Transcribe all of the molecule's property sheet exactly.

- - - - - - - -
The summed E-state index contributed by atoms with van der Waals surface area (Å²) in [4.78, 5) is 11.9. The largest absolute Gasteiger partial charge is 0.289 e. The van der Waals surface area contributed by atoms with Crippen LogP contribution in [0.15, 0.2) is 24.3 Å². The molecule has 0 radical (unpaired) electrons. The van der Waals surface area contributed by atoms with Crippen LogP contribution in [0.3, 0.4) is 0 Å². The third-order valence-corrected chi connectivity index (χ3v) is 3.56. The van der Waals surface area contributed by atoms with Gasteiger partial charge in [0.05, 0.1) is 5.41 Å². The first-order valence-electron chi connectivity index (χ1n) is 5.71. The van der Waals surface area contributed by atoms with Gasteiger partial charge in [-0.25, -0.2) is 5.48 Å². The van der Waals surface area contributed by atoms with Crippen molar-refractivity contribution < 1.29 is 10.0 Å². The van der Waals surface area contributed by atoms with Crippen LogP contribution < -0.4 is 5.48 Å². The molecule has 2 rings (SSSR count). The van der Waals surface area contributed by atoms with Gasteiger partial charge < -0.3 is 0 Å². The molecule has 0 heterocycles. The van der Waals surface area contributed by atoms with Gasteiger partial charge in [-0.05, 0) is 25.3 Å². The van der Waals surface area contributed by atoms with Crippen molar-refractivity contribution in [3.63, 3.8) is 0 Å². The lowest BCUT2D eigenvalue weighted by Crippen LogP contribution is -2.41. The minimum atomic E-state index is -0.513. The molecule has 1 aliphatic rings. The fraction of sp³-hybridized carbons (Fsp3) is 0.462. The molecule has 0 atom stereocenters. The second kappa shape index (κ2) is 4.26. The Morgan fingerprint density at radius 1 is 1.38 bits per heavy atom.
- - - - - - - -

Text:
The summed E-state index contributed by atoms with van der Waals surface area (Å²) in [4.78, 5) is 11.9. The largest absolute Gasteiger partial charge is 0.289 e. The van der Waals surface area contributed by atoms with Crippen LogP contribution in [0.15, 0.2) is 24.3 Å². The molecule has 0 radical (unpaired) electrons. The van der Waals surface area contributed by atoms with Crippen LogP contribution in [0.3, 0.4) is 0 Å². The third-order valence-corrected chi connectivity index (χ3v) is 3.56. The van der Waals surface area contributed by atoms with Gasteiger partial charge in [0.05, 0.1) is 5.41 Å². The first-order valence-electron chi connectivity index (χ1n) is 5.71. The van der Waals surface area contributed by atoms with Gasteiger partial charge in [-0.25, -0.2) is 5.48 Å². The van der Waals surface area contributed by atoms with Crippen molar-refractivity contribution < 1.29 is 10.0 Å². The van der Waals surface area contributed by atoms with Crippen LogP contribution < -0.4 is 5.48 Å². The molecule has 2 rings (SSSR count). The van der Waals surface area contributed by atoms with Gasteiger partial charge < -0.3 is 0 Å². The molecule has 0 heterocycles. The van der Waals surface area contributed by atoms with Gasteiger partial charge in [-0.05, 0) is 25.3 Å². The van der Waals surface area contributed by atoms with Crippen molar-refractivity contribution in [3.63, 3.8) is 0 Å². The lowest BCUT2D eigenvalue weighted by Crippen LogP contribution is -2.41. The minimum atomic E-state index is -0.513. The molecule has 1 aliphatic rings. The fraction of sp³-hybridized carbons (Fsp3) is 0.462. The molecule has 0 atom stereocenters. The second kappa shape index (κ2) is 4.26. The Morgan fingerprint density at radius 1 is 1.38 bits per heavy atom.